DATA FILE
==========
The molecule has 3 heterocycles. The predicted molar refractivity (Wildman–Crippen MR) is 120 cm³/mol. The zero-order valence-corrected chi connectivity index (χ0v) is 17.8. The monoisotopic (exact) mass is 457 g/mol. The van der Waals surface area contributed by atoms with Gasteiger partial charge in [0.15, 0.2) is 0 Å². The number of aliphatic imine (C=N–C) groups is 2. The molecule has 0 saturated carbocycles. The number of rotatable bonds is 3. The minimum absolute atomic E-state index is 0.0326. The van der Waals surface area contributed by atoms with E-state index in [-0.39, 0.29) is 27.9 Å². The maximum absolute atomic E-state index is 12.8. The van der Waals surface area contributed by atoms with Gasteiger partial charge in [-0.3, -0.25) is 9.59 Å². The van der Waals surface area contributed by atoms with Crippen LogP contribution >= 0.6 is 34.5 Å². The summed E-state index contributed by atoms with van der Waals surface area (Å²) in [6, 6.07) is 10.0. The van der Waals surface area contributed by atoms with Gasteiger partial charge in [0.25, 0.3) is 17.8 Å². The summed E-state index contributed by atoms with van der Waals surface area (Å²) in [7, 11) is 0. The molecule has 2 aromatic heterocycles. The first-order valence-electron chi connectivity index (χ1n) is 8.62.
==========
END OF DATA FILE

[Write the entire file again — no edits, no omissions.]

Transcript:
The molecule has 3 heterocycles. The predicted molar refractivity (Wildman–Crippen MR) is 120 cm³/mol. The zero-order valence-corrected chi connectivity index (χ0v) is 17.8. The monoisotopic (exact) mass is 457 g/mol. The van der Waals surface area contributed by atoms with Gasteiger partial charge in [0.15, 0.2) is 0 Å². The number of aliphatic imine (C=N–C) groups is 2. The molecule has 0 saturated carbocycles. The number of rotatable bonds is 3. The minimum absolute atomic E-state index is 0.0326. The van der Waals surface area contributed by atoms with E-state index in [-0.39, 0.29) is 27.9 Å². The maximum absolute atomic E-state index is 12.8. The van der Waals surface area contributed by atoms with Gasteiger partial charge in [-0.3, -0.25) is 9.59 Å². The van der Waals surface area contributed by atoms with Crippen LogP contribution >= 0.6 is 34.5 Å². The summed E-state index contributed by atoms with van der Waals surface area (Å²) in [6, 6.07) is 10.0. The van der Waals surface area contributed by atoms with Gasteiger partial charge in [0.25, 0.3) is 17.8 Å². The summed E-state index contributed by atoms with van der Waals surface area (Å²) in [7, 11) is 0. The molecule has 2 aromatic heterocycles. The first-order valence-electron chi connectivity index (χ1n) is 8.62.